By Kiah Armstrong
The NABJ Media Network is set to launch at the end of August. The web-based digital site will have articles centered around issues that impact the Black community through the lenses of the Black community.
NABJ Founder Sandra Dawson Long Weaver will serve as the editor-in-chief, Tamara Banks will serve as the director of content and media partnerships, and Drew Berry as executive director.
NABJ partnered up with the Reynolds Institute of Journalism, which offered student help.
The site will feature 90% of its news from NBC, CNBC, ESPN, Bloomberg, and more. A portion of the site will also aggregate original content from freelancers who are NABJ members. They will have the opportunity to pitch stories and will be given stories that no other news organization is covering.
“Members have pushed for this news site for decades, and we finally have something that is our own voice, which is one of the most important and innovative things that NABJ has done since its founding in 1975. This is a gamechanger,” Weaver said. “This allows us to tell stories from our point of view.”
Weaver will lead the effort by looking for stories from various sources about the Black community that the network can aggregate. She will also take issues and topics that are circulating that can be produced into original content, such as commentary from NABJ members who can take listeners on a deeper dive of what’s really going on.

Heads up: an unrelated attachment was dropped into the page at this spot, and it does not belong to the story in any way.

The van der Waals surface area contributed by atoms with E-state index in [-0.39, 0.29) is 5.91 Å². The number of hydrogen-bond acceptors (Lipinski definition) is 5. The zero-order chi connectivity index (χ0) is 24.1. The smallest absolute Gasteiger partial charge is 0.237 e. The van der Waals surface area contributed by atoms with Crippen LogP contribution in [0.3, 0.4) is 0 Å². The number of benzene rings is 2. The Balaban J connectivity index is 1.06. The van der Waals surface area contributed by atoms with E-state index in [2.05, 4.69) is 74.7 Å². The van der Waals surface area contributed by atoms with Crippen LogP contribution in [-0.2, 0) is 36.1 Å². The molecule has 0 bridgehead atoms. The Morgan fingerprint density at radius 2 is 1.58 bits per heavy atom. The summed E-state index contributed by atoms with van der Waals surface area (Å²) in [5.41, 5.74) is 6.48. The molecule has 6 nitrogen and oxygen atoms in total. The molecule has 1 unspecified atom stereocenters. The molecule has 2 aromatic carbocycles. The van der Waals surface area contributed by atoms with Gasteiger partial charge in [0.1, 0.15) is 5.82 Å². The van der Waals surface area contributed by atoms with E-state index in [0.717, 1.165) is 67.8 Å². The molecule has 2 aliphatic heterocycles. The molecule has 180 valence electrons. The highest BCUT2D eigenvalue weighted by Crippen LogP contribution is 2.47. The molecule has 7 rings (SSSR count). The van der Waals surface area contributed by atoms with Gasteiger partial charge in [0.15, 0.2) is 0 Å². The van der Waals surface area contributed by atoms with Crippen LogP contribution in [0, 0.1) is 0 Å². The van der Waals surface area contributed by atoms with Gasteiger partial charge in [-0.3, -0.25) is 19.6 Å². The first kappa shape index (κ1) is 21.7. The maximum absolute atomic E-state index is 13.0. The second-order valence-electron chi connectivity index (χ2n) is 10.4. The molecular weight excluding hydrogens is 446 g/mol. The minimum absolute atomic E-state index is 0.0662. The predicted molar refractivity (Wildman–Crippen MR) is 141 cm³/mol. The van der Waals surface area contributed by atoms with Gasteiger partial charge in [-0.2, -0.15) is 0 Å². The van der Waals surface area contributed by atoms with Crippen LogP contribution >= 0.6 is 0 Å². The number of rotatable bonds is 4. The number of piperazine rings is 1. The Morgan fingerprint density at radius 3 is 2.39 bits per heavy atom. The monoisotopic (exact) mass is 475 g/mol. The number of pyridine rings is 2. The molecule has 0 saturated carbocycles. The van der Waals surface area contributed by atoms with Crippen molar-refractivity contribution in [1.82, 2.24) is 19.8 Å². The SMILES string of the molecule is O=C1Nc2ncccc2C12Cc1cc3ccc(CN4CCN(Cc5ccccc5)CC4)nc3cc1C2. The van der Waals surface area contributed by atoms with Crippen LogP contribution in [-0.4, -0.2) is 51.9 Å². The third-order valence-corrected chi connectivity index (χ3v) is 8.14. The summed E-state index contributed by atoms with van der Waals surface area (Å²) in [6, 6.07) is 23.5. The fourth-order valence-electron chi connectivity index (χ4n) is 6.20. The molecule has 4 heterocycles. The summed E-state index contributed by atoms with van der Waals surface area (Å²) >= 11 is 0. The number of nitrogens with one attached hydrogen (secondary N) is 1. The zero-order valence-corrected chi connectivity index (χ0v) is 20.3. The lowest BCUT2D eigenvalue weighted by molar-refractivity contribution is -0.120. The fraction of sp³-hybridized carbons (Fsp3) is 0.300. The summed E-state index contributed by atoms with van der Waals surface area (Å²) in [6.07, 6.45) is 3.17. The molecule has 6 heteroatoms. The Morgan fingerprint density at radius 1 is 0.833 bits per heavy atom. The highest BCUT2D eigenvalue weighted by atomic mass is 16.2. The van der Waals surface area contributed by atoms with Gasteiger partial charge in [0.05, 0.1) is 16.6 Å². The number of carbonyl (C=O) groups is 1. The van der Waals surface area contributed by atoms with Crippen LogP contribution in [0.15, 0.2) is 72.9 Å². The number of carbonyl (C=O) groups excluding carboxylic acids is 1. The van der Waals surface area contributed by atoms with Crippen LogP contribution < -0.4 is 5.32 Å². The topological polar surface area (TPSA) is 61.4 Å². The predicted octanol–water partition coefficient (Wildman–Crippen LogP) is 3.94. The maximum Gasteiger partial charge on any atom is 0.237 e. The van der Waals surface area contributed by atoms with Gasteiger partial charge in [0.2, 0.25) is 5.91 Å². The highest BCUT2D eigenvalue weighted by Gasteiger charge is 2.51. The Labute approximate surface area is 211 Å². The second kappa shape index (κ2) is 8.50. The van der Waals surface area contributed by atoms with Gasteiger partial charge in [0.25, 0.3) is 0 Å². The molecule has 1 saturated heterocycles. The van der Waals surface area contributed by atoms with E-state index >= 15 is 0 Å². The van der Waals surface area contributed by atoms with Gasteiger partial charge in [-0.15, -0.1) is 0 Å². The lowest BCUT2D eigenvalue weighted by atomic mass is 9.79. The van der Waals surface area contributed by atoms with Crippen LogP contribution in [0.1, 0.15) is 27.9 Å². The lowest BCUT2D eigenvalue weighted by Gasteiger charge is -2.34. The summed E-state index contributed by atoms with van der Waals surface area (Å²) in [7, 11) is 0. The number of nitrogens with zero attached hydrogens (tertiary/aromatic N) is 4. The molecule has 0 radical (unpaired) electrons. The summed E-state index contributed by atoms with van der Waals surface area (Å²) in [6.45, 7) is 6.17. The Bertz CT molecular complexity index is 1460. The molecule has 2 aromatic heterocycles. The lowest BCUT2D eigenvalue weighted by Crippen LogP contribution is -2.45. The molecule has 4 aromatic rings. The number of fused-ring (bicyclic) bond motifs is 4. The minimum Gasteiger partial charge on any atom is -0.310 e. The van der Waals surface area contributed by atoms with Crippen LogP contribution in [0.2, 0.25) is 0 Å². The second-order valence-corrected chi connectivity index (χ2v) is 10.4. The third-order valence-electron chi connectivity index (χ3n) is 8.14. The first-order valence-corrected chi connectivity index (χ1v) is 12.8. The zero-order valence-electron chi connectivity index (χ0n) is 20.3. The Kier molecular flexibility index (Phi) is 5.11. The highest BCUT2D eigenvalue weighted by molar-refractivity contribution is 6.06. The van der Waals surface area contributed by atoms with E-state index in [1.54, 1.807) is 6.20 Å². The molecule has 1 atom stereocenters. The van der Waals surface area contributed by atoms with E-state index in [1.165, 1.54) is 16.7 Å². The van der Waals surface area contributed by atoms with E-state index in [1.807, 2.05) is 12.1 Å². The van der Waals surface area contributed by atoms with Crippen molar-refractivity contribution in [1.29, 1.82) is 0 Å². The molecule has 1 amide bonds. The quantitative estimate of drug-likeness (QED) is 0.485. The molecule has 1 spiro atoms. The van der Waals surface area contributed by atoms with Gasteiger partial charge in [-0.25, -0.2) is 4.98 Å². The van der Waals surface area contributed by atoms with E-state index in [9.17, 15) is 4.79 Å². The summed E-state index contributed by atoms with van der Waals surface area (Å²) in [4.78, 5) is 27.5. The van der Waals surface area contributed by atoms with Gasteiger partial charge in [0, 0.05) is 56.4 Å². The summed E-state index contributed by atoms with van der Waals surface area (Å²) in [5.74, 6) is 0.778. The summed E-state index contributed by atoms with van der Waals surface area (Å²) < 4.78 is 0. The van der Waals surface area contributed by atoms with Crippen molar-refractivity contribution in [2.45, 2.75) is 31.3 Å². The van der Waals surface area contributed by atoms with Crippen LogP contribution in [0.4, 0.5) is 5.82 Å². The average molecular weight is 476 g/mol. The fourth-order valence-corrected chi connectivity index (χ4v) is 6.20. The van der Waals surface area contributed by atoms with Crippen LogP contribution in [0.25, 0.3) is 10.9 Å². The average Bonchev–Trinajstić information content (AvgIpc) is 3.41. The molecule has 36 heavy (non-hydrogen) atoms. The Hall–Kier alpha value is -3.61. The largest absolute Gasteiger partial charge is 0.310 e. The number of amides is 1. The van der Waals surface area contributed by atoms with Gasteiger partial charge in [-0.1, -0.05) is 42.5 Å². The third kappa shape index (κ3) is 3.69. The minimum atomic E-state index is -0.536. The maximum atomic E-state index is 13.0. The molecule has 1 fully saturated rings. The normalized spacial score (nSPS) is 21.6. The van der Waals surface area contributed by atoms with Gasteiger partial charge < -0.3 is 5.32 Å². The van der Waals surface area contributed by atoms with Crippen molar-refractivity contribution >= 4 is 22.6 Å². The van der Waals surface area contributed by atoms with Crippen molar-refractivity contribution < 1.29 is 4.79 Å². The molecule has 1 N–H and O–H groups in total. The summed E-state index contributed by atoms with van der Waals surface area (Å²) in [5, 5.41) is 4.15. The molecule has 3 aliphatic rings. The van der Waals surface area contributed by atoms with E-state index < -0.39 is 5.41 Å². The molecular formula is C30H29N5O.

The Black Press grants given by the Chan Zuckerburg Initiative allowed NABJ to give 28 awards up to $10,000 to freelancers or Black-owned media to write about how COVID-19 affected the Black community and education. All of those stories will be featured on the site.
With a portion of the funding coming from Craig Newmark of Craigslist and the Reynolds Institute of Journalism, which helped build the $5,000-$7,000 site, it wasn’t just the money that pushed this initiative forward. Banks says it was this moment in time.
Banks says with the protests of police brutality, killings of Ahmaud Arbery, Breonna Taylor, and many more, and the election of Donald Trump, racism that many Black Americans knew still existed was now in the faces of all Americans.
“I cannot tell you how many times I’ve been in a newsroom, and they will call a rally and a celebration of a team winning the Stanley Cup and say, ‘Oh they’re celebrating’ where they’re destroying property and there are people getting hurt,” said Banks. “And you have Black folks protesting inequities, and that’s a riot.”
Partnering up with other news organizations will allow the Media Network to set up plugins on the backend of these news sites or an RSS feed through which they will be able to get the stories straight from the source. This also helps NABJ push the stories that are being produced by Black-owned media into more communities.
Content for the site can come in the form of print or broadcast and can be featured on the network’s partner sites. The website will also have advertisements.
“Where we are today, we would not be here, this organization, this website, had it not been for the leadership and really the courage that Black reporters had 45 years ago, like founder Weaver to step out there and tell newsrooms that we have a voice and we have a lens,” said Banks.
The website is currently undergoing a soft launch, which has a focus group of about 30 people testing it through Aug. 23.